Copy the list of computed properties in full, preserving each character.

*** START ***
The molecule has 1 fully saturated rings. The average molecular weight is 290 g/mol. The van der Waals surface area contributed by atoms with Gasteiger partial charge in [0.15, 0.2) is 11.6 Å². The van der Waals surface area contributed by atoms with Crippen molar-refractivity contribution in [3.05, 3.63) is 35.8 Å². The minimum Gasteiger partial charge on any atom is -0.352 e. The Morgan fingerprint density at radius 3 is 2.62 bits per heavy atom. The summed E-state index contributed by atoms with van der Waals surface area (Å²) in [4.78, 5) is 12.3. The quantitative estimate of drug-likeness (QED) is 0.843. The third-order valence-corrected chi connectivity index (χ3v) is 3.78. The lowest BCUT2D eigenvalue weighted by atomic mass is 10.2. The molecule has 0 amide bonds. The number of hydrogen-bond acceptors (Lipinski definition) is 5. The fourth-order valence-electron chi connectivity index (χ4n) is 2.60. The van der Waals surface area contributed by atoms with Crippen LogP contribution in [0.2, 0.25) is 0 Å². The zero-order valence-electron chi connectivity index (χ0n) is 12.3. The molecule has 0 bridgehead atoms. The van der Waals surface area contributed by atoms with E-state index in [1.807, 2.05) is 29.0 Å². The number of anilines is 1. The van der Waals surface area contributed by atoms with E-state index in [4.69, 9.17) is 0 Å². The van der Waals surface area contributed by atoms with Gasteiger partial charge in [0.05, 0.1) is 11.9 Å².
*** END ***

The molecule has 1 fully saturated rings. The average molecular weight is 290 g/mol. The van der Waals surface area contributed by atoms with Gasteiger partial charge in [0.15, 0.2) is 11.6 Å². The van der Waals surface area contributed by atoms with Crippen molar-refractivity contribution in [3.05, 3.63) is 35.8 Å². The minimum Gasteiger partial charge on any atom is -0.352 e. The Morgan fingerprint density at radius 3 is 2.62 bits per heavy atom. The summed E-state index contributed by atoms with van der Waals surface area (Å²) in [4.78, 5) is 12.3. The quantitative estimate of drug-likeness (QED) is 0.843. The third-order valence-corrected chi connectivity index (χ3v) is 3.78. The lowest BCUT2D eigenvalue weighted by atomic mass is 10.2. The molecule has 0 amide bonds. The number of hydrogen-bond acceptors (Lipinski definition) is 5. The fourth-order valence-electron chi connectivity index (χ4n) is 2.60. The van der Waals surface area contributed by atoms with Crippen LogP contribution in [0.2, 0.25) is 0 Å². The zero-order valence-electron chi connectivity index (χ0n) is 12.3. The molecule has 0 bridgehead atoms. The van der Waals surface area contributed by atoms with E-state index in [1.807, 2.05) is 29.0 Å². The number of anilines is 1. The van der Waals surface area contributed by atoms with E-state index in [4.69, 9.17) is 0 Å². The van der Waals surface area contributed by atoms with Gasteiger partial charge in [0.05, 0.1) is 11.9 Å².